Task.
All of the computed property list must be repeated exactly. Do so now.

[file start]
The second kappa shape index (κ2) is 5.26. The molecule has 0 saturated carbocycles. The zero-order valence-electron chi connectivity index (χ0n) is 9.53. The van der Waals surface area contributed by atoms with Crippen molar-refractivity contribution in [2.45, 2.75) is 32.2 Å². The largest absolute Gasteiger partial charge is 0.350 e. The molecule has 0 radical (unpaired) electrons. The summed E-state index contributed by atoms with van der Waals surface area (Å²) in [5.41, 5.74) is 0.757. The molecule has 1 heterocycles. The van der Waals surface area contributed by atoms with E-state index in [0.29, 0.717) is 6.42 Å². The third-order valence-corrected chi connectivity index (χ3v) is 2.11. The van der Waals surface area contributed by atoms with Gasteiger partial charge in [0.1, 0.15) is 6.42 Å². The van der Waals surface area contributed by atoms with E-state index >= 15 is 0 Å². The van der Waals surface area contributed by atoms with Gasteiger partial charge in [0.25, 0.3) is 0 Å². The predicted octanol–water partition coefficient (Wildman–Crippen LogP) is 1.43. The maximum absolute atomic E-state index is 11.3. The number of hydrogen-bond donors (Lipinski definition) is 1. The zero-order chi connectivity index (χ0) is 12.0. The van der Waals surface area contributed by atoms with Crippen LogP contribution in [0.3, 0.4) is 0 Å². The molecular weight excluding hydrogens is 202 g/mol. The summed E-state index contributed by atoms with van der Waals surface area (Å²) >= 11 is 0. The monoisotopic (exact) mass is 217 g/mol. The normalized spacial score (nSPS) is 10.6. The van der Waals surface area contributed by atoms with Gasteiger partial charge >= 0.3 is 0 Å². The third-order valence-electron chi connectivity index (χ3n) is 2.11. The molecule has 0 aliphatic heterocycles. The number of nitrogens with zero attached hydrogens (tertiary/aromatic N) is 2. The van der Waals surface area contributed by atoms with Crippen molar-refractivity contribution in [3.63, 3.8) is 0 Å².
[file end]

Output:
The second kappa shape index (κ2) is 5.26. The molecule has 0 saturated carbocycles. The zero-order valence-electron chi connectivity index (χ0n) is 9.53. The van der Waals surface area contributed by atoms with Crippen molar-refractivity contribution in [2.45, 2.75) is 32.2 Å². The largest absolute Gasteiger partial charge is 0.350 e. The molecule has 0 radical (unpaired) electrons. The summed E-state index contributed by atoms with van der Waals surface area (Å²) in [5.41, 5.74) is 0.757. The molecule has 1 heterocycles. The van der Waals surface area contributed by atoms with E-state index in [0.29, 0.717) is 6.42 Å². The third-order valence-corrected chi connectivity index (χ3v) is 2.11. The van der Waals surface area contributed by atoms with Gasteiger partial charge in [0.1, 0.15) is 6.42 Å². The van der Waals surface area contributed by atoms with E-state index >= 15 is 0 Å². The van der Waals surface area contributed by atoms with Gasteiger partial charge in [0.25, 0.3) is 0 Å². The predicted octanol–water partition coefficient (Wildman–Crippen LogP) is 1.43. The maximum absolute atomic E-state index is 11.3. The number of hydrogen-bond donors (Lipinski definition) is 1. The zero-order chi connectivity index (χ0) is 12.0. The van der Waals surface area contributed by atoms with Crippen LogP contribution in [0.3, 0.4) is 0 Å². The molecular weight excluding hydrogens is 202 g/mol. The summed E-state index contributed by atoms with van der Waals surface area (Å²) >= 11 is 0. The monoisotopic (exact) mass is 217 g/mol. The normalized spacial score (nSPS) is 10.6. The van der Waals surface area contributed by atoms with Gasteiger partial charge >= 0.3 is 0 Å². The third-order valence-electron chi connectivity index (χ3n) is 2.11. The molecule has 0 aliphatic heterocycles. The number of nitrogens with zero attached hydrogens (tertiary/aromatic N) is 2. The van der Waals surface area contributed by atoms with Crippen molar-refractivity contribution in [3.63, 3.8) is 0 Å².